The United Nations General Assembly designated January 27 – the anniversary of the liberation of Auschwitz-Birkenau – as International Holocaust Remembrance Day.
Gidon Ramati and his wife Aliza, sat down with Paul Calvert of Bethlehem Voice for an exclusive interview to share his fascinating story of survival and hope in the face of war.
Ramati’s story begins on Sept. 1, 1940, when as an infant, he and his family escaped Nazi Czechoslovakia along with some 3,800 other refugees, to Romania, in order to eventually make their way to Haifa, which was then under the authority of the British Mandate.
“We received permission from the Nazi authorities that we were going to be allowed to go out to the land of Israel,” Ramati began, sharing his story, while a British friend translated into English.
His parents, his aunt and baby cousin (six months old), sailed down the Danube River and arrived at a port in Romania after three days, where three ships were waiting – the SS Milos, SS Pacific and SS Atlantic.
Ramati’s family sailed on the largest of the three vessels, the Atlantic, which was built to safely transport about 300 people. However, many Jews were trying to escape Czechoslovakia, and there were 1,800 refugees, six times the number the ship was supposed to transport, on board. “The conditions were very bad on the ship,” Ramati recalled.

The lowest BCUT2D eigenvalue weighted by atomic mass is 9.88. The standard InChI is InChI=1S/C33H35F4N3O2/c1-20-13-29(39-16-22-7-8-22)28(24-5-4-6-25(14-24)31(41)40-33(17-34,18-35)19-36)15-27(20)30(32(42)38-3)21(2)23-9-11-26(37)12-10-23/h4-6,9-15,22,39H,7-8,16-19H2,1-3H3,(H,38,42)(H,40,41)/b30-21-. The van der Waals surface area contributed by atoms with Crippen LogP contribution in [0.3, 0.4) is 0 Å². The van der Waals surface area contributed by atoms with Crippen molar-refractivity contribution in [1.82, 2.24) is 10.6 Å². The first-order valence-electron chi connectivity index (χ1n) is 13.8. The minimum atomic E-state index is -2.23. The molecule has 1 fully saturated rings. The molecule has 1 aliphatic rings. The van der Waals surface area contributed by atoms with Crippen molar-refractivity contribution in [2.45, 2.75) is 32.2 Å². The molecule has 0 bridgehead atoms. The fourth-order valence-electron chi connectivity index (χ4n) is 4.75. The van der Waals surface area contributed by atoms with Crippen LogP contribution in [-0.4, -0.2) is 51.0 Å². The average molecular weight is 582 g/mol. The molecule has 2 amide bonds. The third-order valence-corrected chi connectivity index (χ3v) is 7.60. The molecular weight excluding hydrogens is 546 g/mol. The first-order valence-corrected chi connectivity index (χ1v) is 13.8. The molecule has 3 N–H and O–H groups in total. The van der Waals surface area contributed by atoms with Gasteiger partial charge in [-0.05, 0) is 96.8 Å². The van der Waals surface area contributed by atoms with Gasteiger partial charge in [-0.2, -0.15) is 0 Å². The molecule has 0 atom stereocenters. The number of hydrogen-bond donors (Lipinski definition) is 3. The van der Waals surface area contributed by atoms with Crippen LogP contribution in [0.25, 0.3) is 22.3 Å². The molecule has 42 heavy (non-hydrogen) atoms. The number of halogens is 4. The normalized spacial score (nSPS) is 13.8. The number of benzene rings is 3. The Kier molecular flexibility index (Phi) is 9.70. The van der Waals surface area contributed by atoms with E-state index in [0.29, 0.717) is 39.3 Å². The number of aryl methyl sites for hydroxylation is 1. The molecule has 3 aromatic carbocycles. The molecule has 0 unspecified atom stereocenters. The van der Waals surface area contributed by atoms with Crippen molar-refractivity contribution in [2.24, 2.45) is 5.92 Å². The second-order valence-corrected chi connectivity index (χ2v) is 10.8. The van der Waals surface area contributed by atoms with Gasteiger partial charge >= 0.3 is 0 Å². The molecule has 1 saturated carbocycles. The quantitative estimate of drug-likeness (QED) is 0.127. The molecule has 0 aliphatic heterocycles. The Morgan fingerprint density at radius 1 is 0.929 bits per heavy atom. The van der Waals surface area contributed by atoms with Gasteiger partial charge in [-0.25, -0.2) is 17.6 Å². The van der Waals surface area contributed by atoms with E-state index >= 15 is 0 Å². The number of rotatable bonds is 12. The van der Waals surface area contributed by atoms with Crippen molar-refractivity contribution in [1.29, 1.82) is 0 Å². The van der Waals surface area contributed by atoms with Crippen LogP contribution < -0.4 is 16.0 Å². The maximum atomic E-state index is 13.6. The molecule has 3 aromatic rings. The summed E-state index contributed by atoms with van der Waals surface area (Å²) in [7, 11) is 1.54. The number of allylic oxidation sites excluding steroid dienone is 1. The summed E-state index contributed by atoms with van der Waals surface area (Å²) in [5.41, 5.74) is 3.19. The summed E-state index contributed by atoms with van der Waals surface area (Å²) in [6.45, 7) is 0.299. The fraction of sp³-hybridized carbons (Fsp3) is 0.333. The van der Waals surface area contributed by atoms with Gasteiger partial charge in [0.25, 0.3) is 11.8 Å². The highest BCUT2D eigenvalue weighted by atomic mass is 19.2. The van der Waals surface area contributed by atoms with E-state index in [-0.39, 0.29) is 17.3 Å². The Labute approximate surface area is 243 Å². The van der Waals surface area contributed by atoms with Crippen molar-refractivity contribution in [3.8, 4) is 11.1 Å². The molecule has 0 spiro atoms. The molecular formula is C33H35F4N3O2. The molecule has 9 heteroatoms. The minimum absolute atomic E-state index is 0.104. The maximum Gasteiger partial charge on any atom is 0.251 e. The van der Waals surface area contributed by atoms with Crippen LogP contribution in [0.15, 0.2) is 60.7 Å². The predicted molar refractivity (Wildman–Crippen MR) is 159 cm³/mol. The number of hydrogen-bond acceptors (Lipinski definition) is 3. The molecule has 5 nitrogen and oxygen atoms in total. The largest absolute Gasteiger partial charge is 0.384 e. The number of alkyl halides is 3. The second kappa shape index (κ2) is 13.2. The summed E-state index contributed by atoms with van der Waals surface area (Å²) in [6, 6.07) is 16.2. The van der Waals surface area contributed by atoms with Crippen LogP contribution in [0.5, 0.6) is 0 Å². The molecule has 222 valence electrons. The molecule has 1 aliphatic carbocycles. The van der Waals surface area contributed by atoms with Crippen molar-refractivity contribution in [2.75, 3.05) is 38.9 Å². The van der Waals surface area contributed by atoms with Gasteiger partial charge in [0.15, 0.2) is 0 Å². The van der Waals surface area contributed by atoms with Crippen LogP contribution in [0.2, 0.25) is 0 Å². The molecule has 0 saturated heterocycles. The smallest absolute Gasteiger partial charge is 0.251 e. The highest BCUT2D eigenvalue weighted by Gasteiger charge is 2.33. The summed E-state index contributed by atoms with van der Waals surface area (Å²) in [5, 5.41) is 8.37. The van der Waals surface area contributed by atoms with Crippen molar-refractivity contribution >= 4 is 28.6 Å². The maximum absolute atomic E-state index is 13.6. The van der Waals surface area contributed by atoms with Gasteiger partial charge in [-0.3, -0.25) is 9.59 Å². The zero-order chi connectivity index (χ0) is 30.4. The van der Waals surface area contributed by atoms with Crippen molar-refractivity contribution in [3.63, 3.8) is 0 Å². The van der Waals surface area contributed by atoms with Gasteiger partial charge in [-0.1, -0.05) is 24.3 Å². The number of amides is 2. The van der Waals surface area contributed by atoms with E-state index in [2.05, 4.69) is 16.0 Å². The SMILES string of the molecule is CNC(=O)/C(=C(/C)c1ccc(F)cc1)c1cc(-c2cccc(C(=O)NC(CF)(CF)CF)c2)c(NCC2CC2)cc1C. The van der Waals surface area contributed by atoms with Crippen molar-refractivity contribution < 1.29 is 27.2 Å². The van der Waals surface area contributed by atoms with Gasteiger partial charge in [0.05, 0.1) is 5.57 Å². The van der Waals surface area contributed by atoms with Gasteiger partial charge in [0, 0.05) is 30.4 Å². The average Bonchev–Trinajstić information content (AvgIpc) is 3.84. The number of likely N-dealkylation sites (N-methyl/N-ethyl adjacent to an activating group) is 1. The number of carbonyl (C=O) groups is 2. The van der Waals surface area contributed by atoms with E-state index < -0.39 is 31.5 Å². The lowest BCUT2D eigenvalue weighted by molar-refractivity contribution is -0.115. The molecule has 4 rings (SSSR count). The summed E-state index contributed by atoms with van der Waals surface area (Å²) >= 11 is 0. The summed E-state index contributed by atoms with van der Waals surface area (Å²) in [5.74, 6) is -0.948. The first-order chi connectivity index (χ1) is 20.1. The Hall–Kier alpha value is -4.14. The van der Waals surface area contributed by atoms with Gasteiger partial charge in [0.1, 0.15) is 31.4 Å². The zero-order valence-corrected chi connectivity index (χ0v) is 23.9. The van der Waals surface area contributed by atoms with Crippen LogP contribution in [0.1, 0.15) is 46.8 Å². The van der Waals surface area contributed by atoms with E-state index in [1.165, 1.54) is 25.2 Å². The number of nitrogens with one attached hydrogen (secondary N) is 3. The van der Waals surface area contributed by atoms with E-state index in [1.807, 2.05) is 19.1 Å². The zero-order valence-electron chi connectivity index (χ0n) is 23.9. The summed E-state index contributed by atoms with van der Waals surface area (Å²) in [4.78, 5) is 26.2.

After passing the Bosphorus and reaching the Mediterranean Sea, the ship encountered stormy conditions, Ramati explained. The combination of bad weather with the extra load of passengers forced the Atlantic to travel at very low speeds.
“About halfway there, the fuel ran out on the ship. So we started to cut up anything made of wood on the ship: the beds, the cupboards, closets, everything that we could use as fuel. And slowly, slowly we progressed,” Ramati said, arriving a long, three months later.
During the interview, he explained that there had been an outbreak of Typhus during the journey, and a number of people died during the voyage. The contaminated corpses were wrapped in tallit prayer shawls and simply left behind in the sea.
Upon arrival in Haifa, on Nov. 25, the British informed the crew and passengers that they would not be allowed to enter their ancestral homeland, but that they would be transferred on to another, “very ancient” ship, the Patria, and taken to the island of Mauritius. There were already 2,000 people ready to sail, passengers who had sailed from Romania on the SS Pacific and SS Milos.
The next morning, Ramati, along with his mother, boarded the ship to the island of Mauritius without his father, who was supposed to travel separately. A British officer took them down to the lower decks. “You wait here until the others come and bring the luggage,” he said.
“My mother was there with her friend Hannah, and we sat down and waited,” Ramati told Calvert, “and after about half an hour we heard suddenly a big explosion.”
The blast was caused by commanders of the Haganah, a Zionist paramilitary organization, which planted an explosive device on the ship in a desperate attempt to prevent the deportation of Jews. Their intention was to slightly damage the ship with a small blow to earn some time for the repairs, and stop the ship from sailing to Mauritius.
However, Ramati explained that the explosion, which later became known infamously as the Patria Disaster, was much larger than intended and caused much more damage than expected, ultimately leading to the deaths of 270 European Jews who had been trying to emigrate to Israel, along with members of the crew.
Ramati described the panic and fear of the passengers as water began pouring into the ship.